I’d still like to make my original dream of having a wall full of conversations happen, but I’m still a bit burned out from this one. If you’d like to see a slightly larger image, along with more of my ‘artist statement’ (apart from ‘I felt like making a really big cross-stitched AIM conversation’), the project got a write-up on Mashable. Huzzah!

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A friend once told me the better a band was, the more difficult it became for him to enjoy the show. As this is completely inverse to the norm I asked why. He said if a band was really good, he’d get so inspired he’d actually get antsy standing there listening when all he wanted was to run off and make awesome music.

I thought this was a bit much until I came across this:


Ghhh! Agggh! Brain…seizing up with…equal parts admiration and rage…why am I not making something this awesome RIGHT NOW?!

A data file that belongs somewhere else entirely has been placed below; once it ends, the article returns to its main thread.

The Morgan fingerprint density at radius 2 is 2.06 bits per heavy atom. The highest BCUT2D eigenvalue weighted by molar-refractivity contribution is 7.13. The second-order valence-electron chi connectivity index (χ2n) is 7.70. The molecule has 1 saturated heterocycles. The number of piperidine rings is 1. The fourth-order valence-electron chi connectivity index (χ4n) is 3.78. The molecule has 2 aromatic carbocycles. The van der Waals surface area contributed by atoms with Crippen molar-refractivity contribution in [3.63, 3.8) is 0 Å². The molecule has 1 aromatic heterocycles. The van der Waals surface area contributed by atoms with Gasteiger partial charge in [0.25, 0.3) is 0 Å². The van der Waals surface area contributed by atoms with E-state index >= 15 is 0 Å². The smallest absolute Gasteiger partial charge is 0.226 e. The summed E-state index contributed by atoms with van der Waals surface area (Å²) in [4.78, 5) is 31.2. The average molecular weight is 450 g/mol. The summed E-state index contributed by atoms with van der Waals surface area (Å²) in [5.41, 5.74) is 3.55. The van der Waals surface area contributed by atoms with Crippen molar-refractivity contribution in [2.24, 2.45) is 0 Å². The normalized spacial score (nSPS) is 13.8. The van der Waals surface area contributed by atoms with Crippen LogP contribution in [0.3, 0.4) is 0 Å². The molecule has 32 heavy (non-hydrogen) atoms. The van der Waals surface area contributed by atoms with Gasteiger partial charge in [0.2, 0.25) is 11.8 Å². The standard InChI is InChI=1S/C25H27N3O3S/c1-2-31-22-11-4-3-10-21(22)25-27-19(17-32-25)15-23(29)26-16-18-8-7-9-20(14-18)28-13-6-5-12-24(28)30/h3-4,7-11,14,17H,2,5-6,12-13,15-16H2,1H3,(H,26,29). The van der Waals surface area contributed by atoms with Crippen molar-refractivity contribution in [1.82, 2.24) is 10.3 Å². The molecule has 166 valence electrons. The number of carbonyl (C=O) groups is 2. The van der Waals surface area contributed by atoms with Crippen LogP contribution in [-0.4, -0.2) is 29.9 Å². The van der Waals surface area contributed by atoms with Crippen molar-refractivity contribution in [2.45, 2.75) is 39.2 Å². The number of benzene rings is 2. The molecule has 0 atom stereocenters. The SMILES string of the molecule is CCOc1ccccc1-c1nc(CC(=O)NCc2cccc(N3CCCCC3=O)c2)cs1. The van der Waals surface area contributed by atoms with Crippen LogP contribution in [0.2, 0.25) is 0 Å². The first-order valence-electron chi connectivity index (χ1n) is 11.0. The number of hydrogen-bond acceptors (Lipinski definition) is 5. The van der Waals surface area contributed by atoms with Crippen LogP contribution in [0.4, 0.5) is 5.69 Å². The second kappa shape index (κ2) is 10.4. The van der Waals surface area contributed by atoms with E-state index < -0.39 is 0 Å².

The Sampler of Fate comes from the talented hands of Steotch, on whose site there are many more equally awesome/rage/inspiring samplers. You bet your ass I’ve got my Aida fabric out and needle sharpened.

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*and by ‘snitches’ I mean siblings.

FINALLY, I get to post these. I had to wait until both samplers were completed and received, which, given that the recipients live in separate cities and meet up with me once in a blue moon, happened several months after the fact.

First up, for the lady who works five jobs:

In progress…

Magical numerology!

Macro focus!